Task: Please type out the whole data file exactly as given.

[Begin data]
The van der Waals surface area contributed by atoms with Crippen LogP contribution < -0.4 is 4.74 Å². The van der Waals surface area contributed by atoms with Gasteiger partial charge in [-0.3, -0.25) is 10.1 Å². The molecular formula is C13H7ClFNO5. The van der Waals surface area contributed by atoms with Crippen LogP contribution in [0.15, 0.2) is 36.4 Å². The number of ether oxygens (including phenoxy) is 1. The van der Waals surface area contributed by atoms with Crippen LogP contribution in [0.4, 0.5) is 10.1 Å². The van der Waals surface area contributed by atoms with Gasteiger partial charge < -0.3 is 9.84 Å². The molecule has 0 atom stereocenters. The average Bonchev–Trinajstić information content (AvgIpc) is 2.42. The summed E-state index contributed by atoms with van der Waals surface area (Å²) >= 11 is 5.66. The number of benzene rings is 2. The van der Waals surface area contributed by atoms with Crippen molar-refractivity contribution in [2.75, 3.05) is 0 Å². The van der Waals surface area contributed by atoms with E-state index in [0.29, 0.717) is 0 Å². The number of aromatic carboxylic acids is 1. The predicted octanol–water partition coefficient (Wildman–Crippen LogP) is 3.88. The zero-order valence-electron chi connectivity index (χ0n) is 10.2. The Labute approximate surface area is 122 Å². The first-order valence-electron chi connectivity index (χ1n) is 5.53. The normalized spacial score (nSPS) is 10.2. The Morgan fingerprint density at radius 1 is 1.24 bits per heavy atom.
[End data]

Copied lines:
The van der Waals surface area contributed by atoms with Crippen LogP contribution < -0.4 is 4.74 Å². The van der Waals surface area contributed by atoms with Gasteiger partial charge in [-0.3, -0.25) is 10.1 Å². The molecular formula is C13H7ClFNO5. The van der Waals surface area contributed by atoms with Crippen LogP contribution in [0.15, 0.2) is 36.4 Å². The number of ether oxygens (including phenoxy) is 1. The van der Waals surface area contributed by atoms with Crippen LogP contribution in [0.4, 0.5) is 10.1 Å². The van der Waals surface area contributed by atoms with Gasteiger partial charge < -0.3 is 9.84 Å². The molecule has 0 atom stereocenters. The average Bonchev–Trinajstić information content (AvgIpc) is 2.42. The summed E-state index contributed by atoms with van der Waals surface area (Å²) >= 11 is 5.66. The number of benzene rings is 2. The van der Waals surface area contributed by atoms with Crippen molar-refractivity contribution in [2.75, 3.05) is 0 Å². The van der Waals surface area contributed by atoms with E-state index in [0.29, 0.717) is 0 Å². The number of aromatic carboxylic acids is 1. The predicted octanol–water partition coefficient (Wildman–Crippen LogP) is 3.88. The zero-order valence-electron chi connectivity index (χ0n) is 10.2. The Labute approximate surface area is 122 Å². The first-order valence-electron chi connectivity index (χ1n) is 5.53. The normalized spacial score (nSPS) is 10.2. The Morgan fingerprint density at radius 1 is 1.24 bits per heavy atom.